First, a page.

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DC Water News Release: 2010 Drinking Water Quality Report Published

District of Columbia Residents: Your Tap Water Results.

The District of Columbia Water and Sewer Authority (DC Water) has released its 2010 Drinking Water Quality Report, the most comprehensive drinking water resource delivered to District residents each year. The report provides valuable information about the water flowing from the Potomac River to taps throughout the city.

"Water is life, and in the nation’s capital, the job of supplying, reclaiming and recycling water belongs to DC Water," said DC Water General Manager George S. Hawkins. "I believe it is important for our customers to know where the water comes from, how it gets to their homes or businesses, and water monitoring results performed every year."

Annually, DC Water conducts more than 30,000 water quality tests. The Drinking Water Quality Report provides information on regulated and unregulated contaminants and how our drinking water compares to federal standards. Most importantly, the report highlights monitoring results that ensure tap water is protective of the public’s health. DC Water mails a report to every household in the District.

Ensuring high-quality water is a shared responsibility of DC Water, residents, and the Washington Aqueduct (the federal agency responsible for treating the drinking water). DC Water maintains about 1,300 miles of pipe and distributes drinking water to more than 600,000 residents and businesses.

District tap water is safe, reliable and affordable, but water quality can vary among homes and buildings. The median age of water mains in the District is 77 years, and many residents are experiencing similar challenges with aging pipes in their households. Property owners are encouraged to learn about their plumbing and replace older pipes.

The 2010 Drinking Water Quality Report, monthly water quality testing results and tips to ensure household water quality are available at dcwater.com/waterquality or customers can contact the Drinking Water Division at (202) 612-3440.

http://www.dcwater.com/news/listings/documents/DC%20Water%20Drinking%20Water%20Quality%20Report%202010_R01.pdf

Chris August 13, 2011 at 01:31 AM
In the recently released 2010 DC Water Drinking Water Quality Report there appears to be no mention of the fact that arsenic and lead are present in the HFSA (Hydrofluorosilicic acid) that is being added to the treated water. In addition there is no mention that HFSA is being added just that Fluoride is being added "...at low levels to protect teeth (as recommended by the American Dental Association)." No mention of dental fluorosis or or other possible harm from the HFSA is mentioned: See: spotsonmyteeth.com/ to get a sense of this health problem.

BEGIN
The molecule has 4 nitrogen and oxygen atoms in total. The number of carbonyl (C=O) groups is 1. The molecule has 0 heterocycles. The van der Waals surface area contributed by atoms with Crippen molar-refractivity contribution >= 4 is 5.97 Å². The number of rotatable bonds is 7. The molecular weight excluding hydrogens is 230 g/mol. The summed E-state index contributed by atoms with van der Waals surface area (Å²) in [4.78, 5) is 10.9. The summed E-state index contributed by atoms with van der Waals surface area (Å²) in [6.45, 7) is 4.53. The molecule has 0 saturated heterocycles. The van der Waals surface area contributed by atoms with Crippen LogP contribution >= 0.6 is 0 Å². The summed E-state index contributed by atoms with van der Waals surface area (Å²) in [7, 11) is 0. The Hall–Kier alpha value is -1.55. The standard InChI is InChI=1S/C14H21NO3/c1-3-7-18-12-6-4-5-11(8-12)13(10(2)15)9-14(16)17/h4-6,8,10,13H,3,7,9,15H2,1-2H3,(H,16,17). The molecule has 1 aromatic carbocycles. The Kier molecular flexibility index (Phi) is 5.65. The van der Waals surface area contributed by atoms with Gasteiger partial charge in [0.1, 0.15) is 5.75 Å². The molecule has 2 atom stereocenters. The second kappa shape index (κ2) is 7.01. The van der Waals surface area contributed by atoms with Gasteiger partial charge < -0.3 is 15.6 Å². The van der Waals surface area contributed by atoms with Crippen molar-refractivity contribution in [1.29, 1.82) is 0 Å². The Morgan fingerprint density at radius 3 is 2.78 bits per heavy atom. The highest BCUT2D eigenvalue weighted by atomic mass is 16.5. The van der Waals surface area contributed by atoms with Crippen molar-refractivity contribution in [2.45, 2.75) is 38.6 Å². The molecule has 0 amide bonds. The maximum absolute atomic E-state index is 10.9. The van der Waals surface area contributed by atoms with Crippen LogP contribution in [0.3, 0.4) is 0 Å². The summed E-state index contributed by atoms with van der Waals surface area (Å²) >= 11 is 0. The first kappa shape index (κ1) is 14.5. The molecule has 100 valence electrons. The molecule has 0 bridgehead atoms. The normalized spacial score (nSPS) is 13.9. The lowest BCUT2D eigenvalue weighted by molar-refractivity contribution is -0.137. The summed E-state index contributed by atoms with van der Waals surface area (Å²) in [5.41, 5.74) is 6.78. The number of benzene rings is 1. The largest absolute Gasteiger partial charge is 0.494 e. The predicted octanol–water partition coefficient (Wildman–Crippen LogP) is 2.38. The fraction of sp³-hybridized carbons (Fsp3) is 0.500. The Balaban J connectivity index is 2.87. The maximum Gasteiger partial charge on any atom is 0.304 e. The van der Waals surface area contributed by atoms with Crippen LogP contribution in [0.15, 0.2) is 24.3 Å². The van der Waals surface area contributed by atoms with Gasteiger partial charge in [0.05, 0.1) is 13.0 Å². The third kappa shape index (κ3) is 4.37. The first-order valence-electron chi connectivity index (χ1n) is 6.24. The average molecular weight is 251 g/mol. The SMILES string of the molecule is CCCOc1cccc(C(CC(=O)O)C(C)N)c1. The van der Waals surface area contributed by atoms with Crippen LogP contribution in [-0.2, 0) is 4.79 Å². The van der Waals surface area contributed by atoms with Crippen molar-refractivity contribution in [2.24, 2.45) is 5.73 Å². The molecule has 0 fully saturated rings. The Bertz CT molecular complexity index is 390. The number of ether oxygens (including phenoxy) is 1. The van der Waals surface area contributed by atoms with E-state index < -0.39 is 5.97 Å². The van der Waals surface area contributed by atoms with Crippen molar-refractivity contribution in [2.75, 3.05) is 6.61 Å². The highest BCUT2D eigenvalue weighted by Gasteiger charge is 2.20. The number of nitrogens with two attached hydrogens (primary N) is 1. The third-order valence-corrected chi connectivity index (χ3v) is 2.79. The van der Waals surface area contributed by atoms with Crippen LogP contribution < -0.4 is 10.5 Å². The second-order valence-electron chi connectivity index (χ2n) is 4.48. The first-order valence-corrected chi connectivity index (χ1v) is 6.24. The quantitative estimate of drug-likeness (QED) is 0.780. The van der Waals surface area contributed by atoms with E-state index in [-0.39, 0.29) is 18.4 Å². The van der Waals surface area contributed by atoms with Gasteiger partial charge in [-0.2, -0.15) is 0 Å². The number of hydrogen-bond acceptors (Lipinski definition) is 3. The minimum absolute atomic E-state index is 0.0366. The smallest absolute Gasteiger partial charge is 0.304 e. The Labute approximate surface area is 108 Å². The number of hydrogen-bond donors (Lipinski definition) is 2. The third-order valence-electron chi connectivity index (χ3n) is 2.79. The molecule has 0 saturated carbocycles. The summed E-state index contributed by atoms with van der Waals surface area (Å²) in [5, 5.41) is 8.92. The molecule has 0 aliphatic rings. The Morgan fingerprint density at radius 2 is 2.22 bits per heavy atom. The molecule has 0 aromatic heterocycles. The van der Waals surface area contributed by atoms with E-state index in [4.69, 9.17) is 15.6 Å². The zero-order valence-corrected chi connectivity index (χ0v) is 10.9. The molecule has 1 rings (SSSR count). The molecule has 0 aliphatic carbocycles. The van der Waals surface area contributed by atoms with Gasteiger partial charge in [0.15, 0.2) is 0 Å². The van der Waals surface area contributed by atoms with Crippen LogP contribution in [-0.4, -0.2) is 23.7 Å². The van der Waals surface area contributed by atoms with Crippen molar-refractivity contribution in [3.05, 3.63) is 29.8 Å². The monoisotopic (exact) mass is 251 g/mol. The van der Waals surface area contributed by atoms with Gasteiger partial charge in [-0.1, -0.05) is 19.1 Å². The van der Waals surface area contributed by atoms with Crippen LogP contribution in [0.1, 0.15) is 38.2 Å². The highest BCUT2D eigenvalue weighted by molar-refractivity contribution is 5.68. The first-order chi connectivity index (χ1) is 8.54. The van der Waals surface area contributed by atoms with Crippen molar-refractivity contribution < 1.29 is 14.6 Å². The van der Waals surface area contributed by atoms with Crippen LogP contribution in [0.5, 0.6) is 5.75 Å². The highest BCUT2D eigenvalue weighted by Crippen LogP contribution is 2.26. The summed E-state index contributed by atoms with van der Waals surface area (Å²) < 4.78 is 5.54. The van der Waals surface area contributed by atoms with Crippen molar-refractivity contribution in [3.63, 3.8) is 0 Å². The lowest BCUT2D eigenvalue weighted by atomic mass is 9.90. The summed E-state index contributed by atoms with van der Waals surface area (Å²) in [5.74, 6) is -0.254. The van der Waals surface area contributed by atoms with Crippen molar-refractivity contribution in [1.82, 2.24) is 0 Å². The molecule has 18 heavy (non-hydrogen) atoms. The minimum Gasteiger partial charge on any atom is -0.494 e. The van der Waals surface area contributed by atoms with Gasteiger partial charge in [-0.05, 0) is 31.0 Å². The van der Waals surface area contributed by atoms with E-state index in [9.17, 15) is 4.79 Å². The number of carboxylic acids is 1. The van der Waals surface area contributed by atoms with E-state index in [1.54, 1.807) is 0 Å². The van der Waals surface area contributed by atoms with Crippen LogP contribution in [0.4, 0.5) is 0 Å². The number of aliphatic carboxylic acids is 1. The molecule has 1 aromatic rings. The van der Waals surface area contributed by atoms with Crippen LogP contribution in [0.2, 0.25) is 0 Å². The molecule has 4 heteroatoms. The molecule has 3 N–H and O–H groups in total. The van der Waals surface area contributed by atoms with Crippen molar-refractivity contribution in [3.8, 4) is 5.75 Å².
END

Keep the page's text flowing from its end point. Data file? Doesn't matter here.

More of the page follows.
Chris August 13, 2011 at 01:31 AM
The 2010 Water Quality Report also does not seem to indicate that the Majority of DC Water Meters are leaching lead. These meters are owned by DC Water and rented to customers. The rental price has gone up from $1.11 in 2008 to $3.86 and $4.56 for some customers. If the meters are leaching lead as the Washington Post has reported: http://www.washingtonpost.com/wp-dyn/articles/A50459-2004May23.html and the staff know this then shouldn't mention of this be in the Water Quality Report. Recent studies have shown a relationship between fluoride and lead. See:Fluoride increases lead concentrations in whole blood and in calcified tissues from lead-exposed rats. (http://www.ncbi.nlm.nih.gov/pubmed/20188782) and Effects of fluoridation and disinfection agent combinations on lead leaching from leaded-brass parts.(http://www.ncbi.nlm.nih.gov/pubmed/17697714). This study specifically mentions leaded-brass alloy water meters and spikes in lead levels over 900 ppb when FSA was also added. The lawfirm Sanford Wittels and Heisler has the following statement on their website about DC Water "Although WASA was alerted to the fact that its water was poisonous, it did nothing to remedy the situation, instead taking steps to conceal the problem while continuing to assure DC’s citizens the water was safe." (See: //www.swhlegal.com/cases/item.html?item_id=63074.
Chris August 13, 2011 at 01:38 AM
http://www.forbes.com/sites/jeffmcmahon/2011/08/09/how-to-protect-yourself-from-americas-new-drinking-water-toxins/
Chris August 13, 2011 at 01:43 AM
http://fluoride-class-action.com/alveda-king-andrew-young-against-fluoride

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